According to the documents “more severe restrictions, including a lockdown” could be imposed, adding that the timing would be the festivals of Rosh Hashannah, Yom Kippur and Sukkot (September 6-28).
The report comes as several ministers have voiced objection to any lockdown plan.
The school year will likely open as usual on September 1 even if the government ends up imposing a nationwide lockdown, Channel 13 news reports, without citing a source.
The report says it is expected that students will study at schools and not remotely, as happened during previous lockdowns.
Iran’s new ultraconservative President Ebrahim Raisi has named the chairman of a powerful state-owned foundation sanctioned by the United States as his first vice-president, the president’s official website says.
Mohammad Mokhber, long rumored by local media to be the top pick for the position, has for years headed the foundation known as Setad, or the Execution of Imam Khomeini’s order, in reference to the Islamic Republic’s founder Ruhollah Khomeini.
Mokhber was appointed to the position by the supreme leader Ayatollah Ali Khamenei in 2007, following a string of official positions at the southwestern province of Khuzestan.
Prime Minister Naftali Bennett has approved a plan developed by the education, health and defense ministries and the Prime Minister’s Office for the opening of the school year in the shadow of the coronavirus outbreak.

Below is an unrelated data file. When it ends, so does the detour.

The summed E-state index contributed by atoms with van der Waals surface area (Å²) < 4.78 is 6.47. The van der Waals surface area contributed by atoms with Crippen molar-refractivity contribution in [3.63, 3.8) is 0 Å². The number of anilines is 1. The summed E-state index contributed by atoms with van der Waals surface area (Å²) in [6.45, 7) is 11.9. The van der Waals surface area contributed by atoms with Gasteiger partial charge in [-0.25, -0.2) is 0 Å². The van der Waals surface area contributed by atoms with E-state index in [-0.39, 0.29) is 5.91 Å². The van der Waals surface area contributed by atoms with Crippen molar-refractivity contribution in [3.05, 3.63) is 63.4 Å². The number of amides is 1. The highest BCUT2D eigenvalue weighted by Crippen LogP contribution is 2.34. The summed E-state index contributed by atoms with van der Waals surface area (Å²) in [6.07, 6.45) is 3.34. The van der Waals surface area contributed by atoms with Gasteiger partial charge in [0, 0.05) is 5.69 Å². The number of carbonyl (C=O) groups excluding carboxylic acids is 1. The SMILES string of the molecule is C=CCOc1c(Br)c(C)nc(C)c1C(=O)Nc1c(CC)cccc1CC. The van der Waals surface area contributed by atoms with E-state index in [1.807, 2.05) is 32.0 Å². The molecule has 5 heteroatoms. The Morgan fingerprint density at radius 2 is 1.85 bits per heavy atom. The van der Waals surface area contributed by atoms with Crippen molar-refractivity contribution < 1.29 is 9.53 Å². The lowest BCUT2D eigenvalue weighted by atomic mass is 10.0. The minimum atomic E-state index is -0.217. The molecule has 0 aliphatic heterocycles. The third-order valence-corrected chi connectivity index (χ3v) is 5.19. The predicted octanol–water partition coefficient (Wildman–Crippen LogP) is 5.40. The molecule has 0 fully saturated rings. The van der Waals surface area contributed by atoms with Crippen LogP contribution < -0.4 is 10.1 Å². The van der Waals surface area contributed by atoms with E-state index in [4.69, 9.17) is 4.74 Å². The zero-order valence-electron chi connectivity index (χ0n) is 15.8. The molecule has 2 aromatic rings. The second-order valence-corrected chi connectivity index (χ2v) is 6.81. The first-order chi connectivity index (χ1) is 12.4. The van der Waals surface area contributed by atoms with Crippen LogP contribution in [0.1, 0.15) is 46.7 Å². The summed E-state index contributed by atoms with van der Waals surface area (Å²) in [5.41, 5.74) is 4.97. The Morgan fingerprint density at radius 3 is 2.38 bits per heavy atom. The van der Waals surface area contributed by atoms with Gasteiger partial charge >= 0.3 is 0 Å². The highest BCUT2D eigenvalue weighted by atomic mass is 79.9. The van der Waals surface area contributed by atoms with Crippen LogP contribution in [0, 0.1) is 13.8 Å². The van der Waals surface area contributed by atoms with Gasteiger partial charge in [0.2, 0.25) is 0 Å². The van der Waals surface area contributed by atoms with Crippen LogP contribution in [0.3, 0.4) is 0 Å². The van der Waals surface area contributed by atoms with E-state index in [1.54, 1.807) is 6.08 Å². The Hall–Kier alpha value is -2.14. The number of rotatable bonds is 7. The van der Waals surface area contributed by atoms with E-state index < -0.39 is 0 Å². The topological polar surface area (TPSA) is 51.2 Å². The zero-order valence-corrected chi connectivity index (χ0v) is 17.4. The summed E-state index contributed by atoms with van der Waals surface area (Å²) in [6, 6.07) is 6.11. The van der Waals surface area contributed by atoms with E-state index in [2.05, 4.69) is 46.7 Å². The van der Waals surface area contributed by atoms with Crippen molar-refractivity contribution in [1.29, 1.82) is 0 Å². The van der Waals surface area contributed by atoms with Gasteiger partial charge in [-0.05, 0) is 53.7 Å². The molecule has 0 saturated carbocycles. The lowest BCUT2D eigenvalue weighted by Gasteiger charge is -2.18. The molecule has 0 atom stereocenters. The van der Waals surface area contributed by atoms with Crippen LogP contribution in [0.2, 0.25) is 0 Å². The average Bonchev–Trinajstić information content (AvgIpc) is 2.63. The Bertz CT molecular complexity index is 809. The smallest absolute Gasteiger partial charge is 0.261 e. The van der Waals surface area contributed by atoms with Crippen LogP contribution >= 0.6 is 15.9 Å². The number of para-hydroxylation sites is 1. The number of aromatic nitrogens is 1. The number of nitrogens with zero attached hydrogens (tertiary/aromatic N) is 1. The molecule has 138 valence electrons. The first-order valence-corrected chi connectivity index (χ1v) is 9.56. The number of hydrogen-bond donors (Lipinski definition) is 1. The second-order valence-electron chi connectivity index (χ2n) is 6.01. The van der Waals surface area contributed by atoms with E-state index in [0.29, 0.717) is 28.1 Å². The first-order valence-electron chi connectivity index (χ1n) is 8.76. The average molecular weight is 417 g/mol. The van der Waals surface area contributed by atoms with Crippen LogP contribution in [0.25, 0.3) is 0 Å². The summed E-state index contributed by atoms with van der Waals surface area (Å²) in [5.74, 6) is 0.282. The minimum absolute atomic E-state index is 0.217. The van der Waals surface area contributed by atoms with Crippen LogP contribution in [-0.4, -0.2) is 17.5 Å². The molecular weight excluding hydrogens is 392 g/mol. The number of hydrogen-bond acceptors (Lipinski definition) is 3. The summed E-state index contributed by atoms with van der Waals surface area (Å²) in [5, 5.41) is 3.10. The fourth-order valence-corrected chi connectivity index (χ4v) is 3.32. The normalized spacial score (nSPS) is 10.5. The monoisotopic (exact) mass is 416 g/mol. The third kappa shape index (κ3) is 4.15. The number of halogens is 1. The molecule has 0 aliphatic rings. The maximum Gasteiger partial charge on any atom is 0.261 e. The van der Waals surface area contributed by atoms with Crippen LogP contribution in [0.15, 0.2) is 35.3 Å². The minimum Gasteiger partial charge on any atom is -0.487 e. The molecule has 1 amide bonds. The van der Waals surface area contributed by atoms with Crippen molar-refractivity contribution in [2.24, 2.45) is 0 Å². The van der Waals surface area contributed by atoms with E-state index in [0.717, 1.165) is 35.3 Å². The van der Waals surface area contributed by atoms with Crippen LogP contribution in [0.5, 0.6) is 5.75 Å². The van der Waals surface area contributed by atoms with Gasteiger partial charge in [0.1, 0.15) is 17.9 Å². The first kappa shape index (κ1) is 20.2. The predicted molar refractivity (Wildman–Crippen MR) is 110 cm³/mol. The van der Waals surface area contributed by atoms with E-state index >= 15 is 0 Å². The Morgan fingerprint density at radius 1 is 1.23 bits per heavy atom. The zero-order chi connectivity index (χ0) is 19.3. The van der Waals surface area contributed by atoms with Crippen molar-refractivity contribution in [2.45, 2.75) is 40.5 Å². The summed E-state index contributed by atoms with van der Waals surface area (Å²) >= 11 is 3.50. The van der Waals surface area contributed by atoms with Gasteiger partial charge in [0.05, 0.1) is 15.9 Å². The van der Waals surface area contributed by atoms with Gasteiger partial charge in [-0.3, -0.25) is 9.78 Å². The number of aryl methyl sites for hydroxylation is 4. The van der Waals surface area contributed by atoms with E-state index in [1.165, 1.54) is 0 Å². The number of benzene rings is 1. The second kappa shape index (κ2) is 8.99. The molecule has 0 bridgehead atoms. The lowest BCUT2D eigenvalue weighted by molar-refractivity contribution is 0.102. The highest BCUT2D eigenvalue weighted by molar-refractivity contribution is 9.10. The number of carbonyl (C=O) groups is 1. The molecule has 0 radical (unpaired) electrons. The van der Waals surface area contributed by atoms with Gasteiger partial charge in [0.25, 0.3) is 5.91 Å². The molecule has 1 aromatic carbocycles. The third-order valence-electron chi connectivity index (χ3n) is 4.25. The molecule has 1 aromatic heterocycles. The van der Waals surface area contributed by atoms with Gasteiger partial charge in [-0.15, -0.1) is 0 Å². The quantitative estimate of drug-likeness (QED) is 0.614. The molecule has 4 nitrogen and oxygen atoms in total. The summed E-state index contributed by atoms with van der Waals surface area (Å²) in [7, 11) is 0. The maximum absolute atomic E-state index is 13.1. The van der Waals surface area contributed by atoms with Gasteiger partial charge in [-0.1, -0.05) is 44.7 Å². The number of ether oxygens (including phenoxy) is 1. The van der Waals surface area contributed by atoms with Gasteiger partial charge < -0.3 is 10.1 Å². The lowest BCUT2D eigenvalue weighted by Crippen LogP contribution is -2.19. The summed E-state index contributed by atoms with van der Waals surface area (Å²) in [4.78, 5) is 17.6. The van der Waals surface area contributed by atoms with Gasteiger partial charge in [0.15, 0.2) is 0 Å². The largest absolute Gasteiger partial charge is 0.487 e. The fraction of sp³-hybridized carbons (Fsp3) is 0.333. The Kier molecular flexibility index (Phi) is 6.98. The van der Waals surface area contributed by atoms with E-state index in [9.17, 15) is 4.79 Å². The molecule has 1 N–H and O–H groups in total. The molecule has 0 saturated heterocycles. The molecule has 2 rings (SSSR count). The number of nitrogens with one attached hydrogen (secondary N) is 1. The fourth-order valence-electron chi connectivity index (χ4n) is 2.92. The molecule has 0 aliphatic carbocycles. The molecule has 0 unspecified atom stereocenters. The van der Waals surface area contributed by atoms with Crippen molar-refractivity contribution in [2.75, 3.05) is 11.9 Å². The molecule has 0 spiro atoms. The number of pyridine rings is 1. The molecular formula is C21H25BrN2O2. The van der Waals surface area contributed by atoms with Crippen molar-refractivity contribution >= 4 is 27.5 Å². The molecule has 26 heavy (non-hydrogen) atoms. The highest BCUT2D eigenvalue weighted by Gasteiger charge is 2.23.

According to the plan, all 1.6 million kids in kindergartens and in grades 1-6 will be required to undergo a serology test to check if they have COVID-19 antibodies.
The Education Ministry estimates that 20-30% of them will be found to have recovered from the disease, and they will get a Green Pass that exempts them from quarantine in case of exposure to confirmed carriers.
Additionally, the families of 1.9 million children in kindergartens and in grades 1-9 will have the option of getting a home test kit a day before the school year starts.
According to updated data from the Health Ministry, there have been 2,101 new COVID-19 cases diagnosed so far today, bringing the country’s total since the start of the pandemic to 899,920.
There are 30,111 active cases, including 363 in serious condition and 50 on ventilators.
The death toll has grown by six since this morning and reached 6,541.
According to the ministry, 464,810 Israelis have received their third vaccine booster dose.
A 23-year-old man has been shot dead in a drive-by shooting in the central city of Lod.
The murder is suspected to be related to ongoing disputes between criminal gangs, and is the 67th murder in the Arab community since the start of 2021, according to the Abraham Initiative nonprofit.
Police say officers are searching for suspects and scanning the scene for evidence.
A 25-year-old man has drowned while swimming at a Tel Aviv beach.
Magen David Adom paramedics pronounce him dead after pulling the body out of the water at Charles Clore Beach.
Prime Minister Naftali Bennett calls on Arab Israelis to get vaccinated, citing relatively lower inoculation rates in the community.
“Immunization rates in Arab society are too low. I hereby call on anyone over the age of 60 to go and get vaccinated with the third vaccine, the booster shot. It saves lives,” Bennett says.